So why do people go to movies?
A hot Saturday night date. Relief from workaday stress. An outing with friends or a need to catch a flick everyone is talking about. Moviegoing is such an integral part of American culture that the experience goes far beyond that of “entertainment.”
This key point stood out in an overview, presented in Las Vegas Tuesday at the NATO/ShoWest film industry convention, of a recently completed market research study aimed at finding out why people go to movies.
They go for reasons that are “unique and beneficial,” according to the survey conducted by Yankelovich Partners Inc. Those reasons have as much, if not more, to do with social learning and escape from personal isolation than entertainment.
“We go to the movies to cross the transom of our social universe and enter the lives of people we cannot know in our own neighborhoods,” said James Taylor of Yankelovich Partners. “Movies deliver knowledge and ideas.”
Taylor said focus groups last May in six cities across the country resulted in a comprehensive survey questionnaire about why and when people attend movies. The research firm talked to 1,204 people in 26 cities in in-person sessions that lasted about a hour. The age range was 16 to 54 years and the sampling was balanced geographically and demographically. It also included a significant number of nonmoviegoers.
Taylor said the survey pointed toward three segments of frequent moviegoers his company felt the industry needed to focus on to increase attendance. As for the nonmoviegoer - people he characterized as “not particularly social and (lacking) a strong need to know what’s going on in the world” - he advised the industry to ignore this segment.
The three groups targeted, he said, accounted for 37 percent of American adults. But they buy more than 57 percent of the movie tickets.
Taylor labeled the first group “fantastics.” These, he said, are movie buffs who “feel like they are a part of the industry itself as much so as the actors and directors and professionals who work in the industry.”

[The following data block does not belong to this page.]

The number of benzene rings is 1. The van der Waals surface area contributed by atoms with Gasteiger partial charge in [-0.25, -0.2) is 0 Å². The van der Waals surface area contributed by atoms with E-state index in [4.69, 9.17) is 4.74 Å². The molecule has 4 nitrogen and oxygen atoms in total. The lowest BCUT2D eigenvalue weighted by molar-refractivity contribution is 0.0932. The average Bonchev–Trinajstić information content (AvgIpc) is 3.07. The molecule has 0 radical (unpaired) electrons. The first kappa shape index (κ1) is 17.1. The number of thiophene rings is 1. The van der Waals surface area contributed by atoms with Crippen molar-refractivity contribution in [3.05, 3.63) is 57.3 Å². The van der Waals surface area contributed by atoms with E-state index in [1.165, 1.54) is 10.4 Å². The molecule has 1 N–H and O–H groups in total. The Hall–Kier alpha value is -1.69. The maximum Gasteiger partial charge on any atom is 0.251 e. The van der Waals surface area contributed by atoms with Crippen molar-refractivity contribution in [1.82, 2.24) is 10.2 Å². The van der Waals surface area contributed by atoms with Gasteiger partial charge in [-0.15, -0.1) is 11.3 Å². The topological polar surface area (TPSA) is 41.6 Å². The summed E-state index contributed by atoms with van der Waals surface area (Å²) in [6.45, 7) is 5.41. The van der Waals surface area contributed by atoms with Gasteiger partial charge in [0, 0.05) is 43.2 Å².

The second group or “connoisseurs” go for films that “are both thoughtful and provocative.” For this group, movies are “training ground in social reality.”
The third and youngest audience he termed “way-in’s.” These want to be “fashionable, hip and trendy and part of the crowd.” They are more likely to go to the box-office blockbusters so they can talk about it among their social circle. Moviegoing for way-in’s “is the cool thing to do,” he added.
Another group which the survey isolated are the “empty nesters,” adults whose children have moved out of the house. The survey demonstrated that an adult audience between ages 45 and 54 was “an emerging audience of great significance to long-term growth for the industry.”
All these groups share a common denominator: They are all outgoing people.
As for the physical theaters themselves, the survey found that people cared little which chain theater they attend. Moviegoers “choose the theater due to the movie that’s playing on the screen,” Taylor said.
However, “a bad or undesirable theater can drive people away,” he said. What moviegoers most desire is a clean environment, friendly employees, “tasty” concessions and safety both in and around the theater itself.